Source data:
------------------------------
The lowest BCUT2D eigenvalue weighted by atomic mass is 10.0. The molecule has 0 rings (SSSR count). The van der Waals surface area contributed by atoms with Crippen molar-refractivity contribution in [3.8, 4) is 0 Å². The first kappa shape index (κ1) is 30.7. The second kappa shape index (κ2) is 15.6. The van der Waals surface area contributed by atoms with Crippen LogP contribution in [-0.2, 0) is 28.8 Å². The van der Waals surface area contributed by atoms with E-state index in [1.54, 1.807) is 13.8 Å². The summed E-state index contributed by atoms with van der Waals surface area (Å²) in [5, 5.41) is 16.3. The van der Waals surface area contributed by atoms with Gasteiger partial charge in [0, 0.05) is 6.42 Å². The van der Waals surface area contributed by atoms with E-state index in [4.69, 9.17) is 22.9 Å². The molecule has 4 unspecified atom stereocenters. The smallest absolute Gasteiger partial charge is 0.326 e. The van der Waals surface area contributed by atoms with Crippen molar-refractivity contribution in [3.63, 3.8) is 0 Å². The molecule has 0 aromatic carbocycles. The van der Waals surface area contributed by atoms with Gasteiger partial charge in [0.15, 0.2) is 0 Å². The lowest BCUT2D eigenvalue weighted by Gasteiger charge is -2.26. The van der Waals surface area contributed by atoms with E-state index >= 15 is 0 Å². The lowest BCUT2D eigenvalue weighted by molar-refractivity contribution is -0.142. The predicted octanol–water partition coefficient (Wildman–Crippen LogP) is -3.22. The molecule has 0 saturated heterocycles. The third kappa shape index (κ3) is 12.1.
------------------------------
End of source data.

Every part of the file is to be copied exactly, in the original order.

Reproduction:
The lowest BCUT2D eigenvalue weighted by atomic mass is 10.0. The molecule has 0 rings (SSSR count). The van der Waals surface area contributed by atoms with Crippen molar-refractivity contribution in [3.8, 4) is 0 Å². The first kappa shape index (κ1) is 30.7. The second kappa shape index (κ2) is 15.6. The van der Waals surface area contributed by atoms with Crippen LogP contribution in [-0.2, 0) is 28.8 Å². The van der Waals surface area contributed by atoms with E-state index in [1.54, 1.807) is 13.8 Å². The summed E-state index contributed by atoms with van der Waals surface area (Å²) in [5, 5.41) is 16.3. The van der Waals surface area contributed by atoms with Gasteiger partial charge in [0, 0.05) is 6.42 Å². The van der Waals surface area contributed by atoms with E-state index in [4.69, 9.17) is 22.9 Å². The molecule has 4 unspecified atom stereocenters. The smallest absolute Gasteiger partial charge is 0.326 e. The van der Waals surface area contributed by atoms with Crippen molar-refractivity contribution in [3.63, 3.8) is 0 Å². The molecule has 0 aromatic carbocycles. The van der Waals surface area contributed by atoms with Gasteiger partial charge in [0.15, 0.2) is 0 Å². The lowest BCUT2D eigenvalue weighted by Gasteiger charge is -2.26. The van der Waals surface area contributed by atoms with E-state index >= 15 is 0 Å². The lowest BCUT2D eigenvalue weighted by molar-refractivity contribution is -0.142. The predicted octanol–water partition coefficient (Wildman–Crippen LogP) is -3.22. The molecule has 0 saturated heterocycles. The third kappa shape index (κ3) is 12.1.